Klassen: Strong demand supports feeder market

Compared to last week, western Canadian feeder cattle prices traded $3-$8 per hundredweight (cwt) higher on average, depending on the region, with stronger buying interest noted in the lighter weight categories.

Pen closeouts have been near record highs for almost a month and the longer this trend continues, the more orders flow into auction barns. Feedlot mangers who were holding back on purchases, waiting for a correction, were stepping forward more aggressively last week. Pent-up demand was noted sending the market into fresh territory and order buyers were extremely busy, unable to satisfy all customers.

Feeders or stockers weighing under 700 pounds were well wanted because the longer feeding timeframe may lower the financial risk and enhance marketing options. Secondly, buyers also bid up heifers to the point where the steer/heifer spread was unnoticeable. There were instances where heifers were at only a $2-$3/cwt discount for similar weight categories, as this was another way to lower the overall financial outlay.

In southern Alberta, black white-face heifers weighing just over 700 lbs., with medium flesh, traded at $189/cwt. Black steers of similar weight and quality were quoted at $190/cwt. A nice group of professionally-backgrounded Charolais-cross steers with very little flesh weighing 850 lbs. traded at $175/cwt in the Calgary area.

The U.S. market was explosive, with the U.S. Department of Agriculture reporting 620-lb. steers selling for $210/cwt in Nebraska; feather-light steers weighing 350 lbs. reached a whopping $278/cwt in Oklahoma.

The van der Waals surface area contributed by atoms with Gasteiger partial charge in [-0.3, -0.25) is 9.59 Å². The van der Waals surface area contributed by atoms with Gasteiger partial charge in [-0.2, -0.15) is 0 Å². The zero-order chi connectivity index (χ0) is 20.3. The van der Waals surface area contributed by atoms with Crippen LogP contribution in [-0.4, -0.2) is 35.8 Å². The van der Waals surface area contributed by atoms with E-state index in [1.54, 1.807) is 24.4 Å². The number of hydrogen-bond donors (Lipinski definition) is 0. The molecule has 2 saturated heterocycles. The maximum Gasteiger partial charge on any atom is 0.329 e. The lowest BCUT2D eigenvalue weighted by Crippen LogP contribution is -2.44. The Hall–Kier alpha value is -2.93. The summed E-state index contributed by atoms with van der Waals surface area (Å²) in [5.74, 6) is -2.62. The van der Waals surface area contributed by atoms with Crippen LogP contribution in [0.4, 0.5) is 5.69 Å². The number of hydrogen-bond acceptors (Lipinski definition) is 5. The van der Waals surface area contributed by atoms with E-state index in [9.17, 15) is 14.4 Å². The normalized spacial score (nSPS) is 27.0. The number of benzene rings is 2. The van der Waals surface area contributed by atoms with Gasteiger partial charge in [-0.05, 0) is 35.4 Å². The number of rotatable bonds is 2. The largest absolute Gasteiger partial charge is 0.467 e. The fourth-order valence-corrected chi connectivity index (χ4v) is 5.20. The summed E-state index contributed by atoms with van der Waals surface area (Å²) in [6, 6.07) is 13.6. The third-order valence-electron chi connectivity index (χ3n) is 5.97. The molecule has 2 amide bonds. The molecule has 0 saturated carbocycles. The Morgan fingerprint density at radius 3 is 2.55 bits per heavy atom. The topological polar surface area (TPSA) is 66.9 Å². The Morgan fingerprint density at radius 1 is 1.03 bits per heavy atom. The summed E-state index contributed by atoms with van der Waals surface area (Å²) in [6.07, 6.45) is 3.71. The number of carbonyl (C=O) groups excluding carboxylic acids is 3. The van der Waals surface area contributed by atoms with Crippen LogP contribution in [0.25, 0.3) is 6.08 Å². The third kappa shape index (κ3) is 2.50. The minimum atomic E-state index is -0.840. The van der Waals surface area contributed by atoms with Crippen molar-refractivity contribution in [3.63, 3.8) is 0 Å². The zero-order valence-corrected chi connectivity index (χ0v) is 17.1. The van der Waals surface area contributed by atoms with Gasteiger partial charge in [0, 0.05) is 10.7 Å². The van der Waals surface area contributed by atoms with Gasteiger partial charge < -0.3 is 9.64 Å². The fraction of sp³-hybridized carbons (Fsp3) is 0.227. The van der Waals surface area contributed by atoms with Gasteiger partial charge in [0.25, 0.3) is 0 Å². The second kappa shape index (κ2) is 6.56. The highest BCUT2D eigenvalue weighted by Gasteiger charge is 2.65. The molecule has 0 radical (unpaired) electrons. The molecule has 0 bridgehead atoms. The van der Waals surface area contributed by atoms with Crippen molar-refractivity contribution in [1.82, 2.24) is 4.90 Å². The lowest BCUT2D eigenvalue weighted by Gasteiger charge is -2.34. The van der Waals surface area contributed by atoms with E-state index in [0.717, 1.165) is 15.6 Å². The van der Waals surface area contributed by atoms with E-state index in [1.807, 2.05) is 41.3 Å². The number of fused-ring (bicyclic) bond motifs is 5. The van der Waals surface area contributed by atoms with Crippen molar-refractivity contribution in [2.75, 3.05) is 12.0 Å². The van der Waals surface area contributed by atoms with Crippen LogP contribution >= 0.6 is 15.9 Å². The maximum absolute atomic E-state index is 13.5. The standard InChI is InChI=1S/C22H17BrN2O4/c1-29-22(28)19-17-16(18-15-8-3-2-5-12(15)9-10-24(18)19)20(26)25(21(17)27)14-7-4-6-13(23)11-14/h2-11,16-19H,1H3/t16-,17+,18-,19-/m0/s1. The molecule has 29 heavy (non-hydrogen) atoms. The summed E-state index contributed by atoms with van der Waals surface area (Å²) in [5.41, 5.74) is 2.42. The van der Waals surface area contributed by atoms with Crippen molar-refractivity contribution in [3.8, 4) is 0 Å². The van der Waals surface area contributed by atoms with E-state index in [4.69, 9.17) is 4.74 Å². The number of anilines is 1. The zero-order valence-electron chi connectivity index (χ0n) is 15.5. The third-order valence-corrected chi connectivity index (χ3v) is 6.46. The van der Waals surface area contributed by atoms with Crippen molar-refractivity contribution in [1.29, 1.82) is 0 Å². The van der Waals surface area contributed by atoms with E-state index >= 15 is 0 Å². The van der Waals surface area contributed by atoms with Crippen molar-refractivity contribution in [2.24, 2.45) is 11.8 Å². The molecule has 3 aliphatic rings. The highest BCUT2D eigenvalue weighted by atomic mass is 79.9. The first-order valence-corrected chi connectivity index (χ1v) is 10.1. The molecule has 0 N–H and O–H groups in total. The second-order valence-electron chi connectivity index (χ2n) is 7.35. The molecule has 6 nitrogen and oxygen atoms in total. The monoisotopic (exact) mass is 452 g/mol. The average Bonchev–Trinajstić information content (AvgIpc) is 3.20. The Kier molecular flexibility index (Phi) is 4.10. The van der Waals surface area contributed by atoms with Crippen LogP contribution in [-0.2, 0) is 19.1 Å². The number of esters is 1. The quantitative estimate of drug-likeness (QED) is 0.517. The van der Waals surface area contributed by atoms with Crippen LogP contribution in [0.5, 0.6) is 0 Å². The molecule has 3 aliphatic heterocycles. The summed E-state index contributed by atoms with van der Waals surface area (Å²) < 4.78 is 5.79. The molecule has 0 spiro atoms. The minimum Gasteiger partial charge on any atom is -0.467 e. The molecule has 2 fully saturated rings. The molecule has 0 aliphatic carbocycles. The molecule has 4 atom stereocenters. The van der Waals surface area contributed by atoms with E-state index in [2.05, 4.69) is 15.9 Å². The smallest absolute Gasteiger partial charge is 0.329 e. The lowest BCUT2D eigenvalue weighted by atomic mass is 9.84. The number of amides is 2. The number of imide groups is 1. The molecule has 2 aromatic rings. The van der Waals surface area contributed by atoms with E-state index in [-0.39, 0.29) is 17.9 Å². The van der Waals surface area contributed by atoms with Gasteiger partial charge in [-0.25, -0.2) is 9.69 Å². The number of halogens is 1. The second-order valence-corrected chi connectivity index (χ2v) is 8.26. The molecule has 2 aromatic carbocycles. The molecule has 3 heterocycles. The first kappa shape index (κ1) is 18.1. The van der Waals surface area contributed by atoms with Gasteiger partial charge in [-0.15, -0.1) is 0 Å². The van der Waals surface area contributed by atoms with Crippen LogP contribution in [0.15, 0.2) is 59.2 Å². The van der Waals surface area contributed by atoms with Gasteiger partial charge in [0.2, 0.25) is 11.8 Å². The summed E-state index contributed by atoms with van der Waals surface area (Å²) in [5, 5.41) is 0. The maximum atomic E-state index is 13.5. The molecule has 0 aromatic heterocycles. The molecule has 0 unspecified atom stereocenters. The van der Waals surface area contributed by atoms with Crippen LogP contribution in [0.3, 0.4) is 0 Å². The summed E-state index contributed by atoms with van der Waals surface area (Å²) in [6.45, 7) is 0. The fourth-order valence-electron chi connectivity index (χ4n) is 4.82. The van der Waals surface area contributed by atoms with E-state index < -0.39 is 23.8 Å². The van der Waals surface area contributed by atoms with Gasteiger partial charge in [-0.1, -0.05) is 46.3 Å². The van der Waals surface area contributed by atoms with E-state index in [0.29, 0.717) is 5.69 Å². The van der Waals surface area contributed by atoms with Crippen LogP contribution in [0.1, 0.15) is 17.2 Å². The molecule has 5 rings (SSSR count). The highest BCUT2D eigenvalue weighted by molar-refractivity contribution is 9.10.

Alberta packers were buying fed cattle in the range of $134-$136/cwt, down from the highs of $140/cwt three weeks ago; Lethbridge-area barley traded at $170 per tonne delivered feedlot, up $15 from the winter lows. The feeding margin has narrowed for the summer timeframe. This may be a red flag but doesn’t seem to be influencing demand for feeders.

Bred cows and heifers were higher this week, trading in the range of $1,400 to $1,700. Grass conditions will be excellent this spring across Western Canada and buying interest has increased for stockers and bred cows.

— Jerry Klassen is a commodity market analyst in Winnipeg and maintains an interest in the family feedlot in southern Alberta. He writes an in-depth biweekly commentary, Canadian Feedlot and Cattle Market Analysis, for feedlot operators in Canada. He can be reached by email at [email protected] for questions or comments.

About the author

Contributor

Jerry Klassen manages the Canadian office of Swiss-based grain trader GAP  SA Grains and Produits Ltd., and is president and founder of Resilient Capital specializing in proprietary commodity futures trading and market analysis. Jerry consults with feedlots on risk management and writes a weekly cattle market commentary. He can be reached at 204 504 8339.

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